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Air polluters face consequences for violations

-Individuals, entities, and organizations will be arraigned for their air pollution-

By G.Uchral

The National Committee for Reducing Air Pollution has been implementing policies to reduce air pollution. The committee is focusing on the implementation of the Law on Air Pollution and is delivering information, advice and warnings about air pollution and its dangers to individuals, organizations, and businesses.
According to Dr. Delgerzul Lodoisamba, a local air pollution expert, a 2009 survey noted serious concerns about air pollution levels. Pollution is associated with heart disease, and exposure to sulfur dioxide increases the risk of developing lung cancer. Common components of air pollution are known as particulate matter (PM), which is often made up of black carbon, sulfur, and silicon.
PM can be divided into two types. PM less than 2.5 micrometers in diameter (PM 2.5) is known as “fine” particles. Particles larger than 2.5 micrometers, but less than 10 micrometers, are known as “coarse” particles (PM10). To give this real-life context, PM smaller than 2.5 micrometers in diameter are less than one-hundredth of the width of a human hair. The size of air pollution particles is directly linked to their potential for causing serious health problems. PM 2.5 particles pose a more significant danger to human health as they are able to travel deep into the lungs, and further into the bloodstream, thereby evading the body’s natural defenses.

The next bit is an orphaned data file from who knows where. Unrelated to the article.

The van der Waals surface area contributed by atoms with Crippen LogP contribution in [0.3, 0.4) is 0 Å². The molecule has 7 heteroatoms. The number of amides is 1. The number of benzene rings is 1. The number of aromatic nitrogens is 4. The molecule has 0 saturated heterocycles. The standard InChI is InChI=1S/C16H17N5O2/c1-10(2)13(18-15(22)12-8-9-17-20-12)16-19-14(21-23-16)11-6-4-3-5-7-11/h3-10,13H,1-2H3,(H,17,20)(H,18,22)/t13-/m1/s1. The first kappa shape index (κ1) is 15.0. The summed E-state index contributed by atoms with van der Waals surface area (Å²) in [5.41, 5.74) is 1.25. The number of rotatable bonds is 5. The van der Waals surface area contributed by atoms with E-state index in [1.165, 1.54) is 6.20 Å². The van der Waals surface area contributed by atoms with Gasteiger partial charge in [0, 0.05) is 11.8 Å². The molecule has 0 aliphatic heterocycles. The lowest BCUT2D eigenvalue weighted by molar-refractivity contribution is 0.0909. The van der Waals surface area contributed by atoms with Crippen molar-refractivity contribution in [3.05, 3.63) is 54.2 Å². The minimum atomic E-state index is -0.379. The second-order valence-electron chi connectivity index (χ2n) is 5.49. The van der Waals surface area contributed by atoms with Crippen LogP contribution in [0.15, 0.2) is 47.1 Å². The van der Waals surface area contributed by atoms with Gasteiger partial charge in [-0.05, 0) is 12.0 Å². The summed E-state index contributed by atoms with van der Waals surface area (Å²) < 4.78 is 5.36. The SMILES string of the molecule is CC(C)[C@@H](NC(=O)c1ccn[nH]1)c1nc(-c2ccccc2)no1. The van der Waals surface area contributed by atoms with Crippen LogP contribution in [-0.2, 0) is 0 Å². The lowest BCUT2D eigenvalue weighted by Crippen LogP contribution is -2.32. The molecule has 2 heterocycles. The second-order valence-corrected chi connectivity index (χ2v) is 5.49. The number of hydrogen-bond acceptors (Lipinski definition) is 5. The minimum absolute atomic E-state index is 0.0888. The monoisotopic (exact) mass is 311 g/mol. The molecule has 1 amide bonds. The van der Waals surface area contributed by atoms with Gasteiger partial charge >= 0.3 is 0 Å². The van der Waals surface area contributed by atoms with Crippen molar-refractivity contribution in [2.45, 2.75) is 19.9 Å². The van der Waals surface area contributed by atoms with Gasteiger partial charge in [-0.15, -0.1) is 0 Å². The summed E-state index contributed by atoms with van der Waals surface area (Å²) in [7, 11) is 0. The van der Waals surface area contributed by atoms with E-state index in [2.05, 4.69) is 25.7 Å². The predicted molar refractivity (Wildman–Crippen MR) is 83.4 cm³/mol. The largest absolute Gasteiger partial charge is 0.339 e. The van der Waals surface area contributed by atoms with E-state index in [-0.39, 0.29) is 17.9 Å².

As the main ingredient in coal, black carbon is a major contributor to PM 2.5. Black carbon is associated with a range of cardiovascular and respiratory illnesses, including asthma, heart attacks, strokes and a range of cancers. Individuals, organizations, and businesses who are named as sources of air pollution will now be held responsible for providing residents with a safer environment with fewer health risks.

According to articles 9.1.1 and 26.1 of the Law on Air Pollution, and articles 5.2 and 10.9.8 of the Law on State Monitoring and Examination, some efficient projects are being carried out, including delivering notices, demands, advice and information to 2,000 sources of air pollution in order to enforce the laws and regulations on air pollution.
Organizations and entities using stoves that do not meet air quality safety standards will be fined. The committee stated that it is going to implement many levels of work to intensify the monitoring of air polluting entities. Those who fail to meet air pollution safety standards will be charged with fines equivalent to nine times the minimum wage, as stated in the Law on State Monitoring and Examination and the Law on Air Pollution. The fine must be paid, or operations will be terminated until the violation is fixed.

Short URL: http://ubpost.mongolnews.mn/?p=9449

Posted by on Jun 5 2014. Filed under Politics. You can follow any responses to this entry through the RSS 2.0. Both comments and pings are currently closed.

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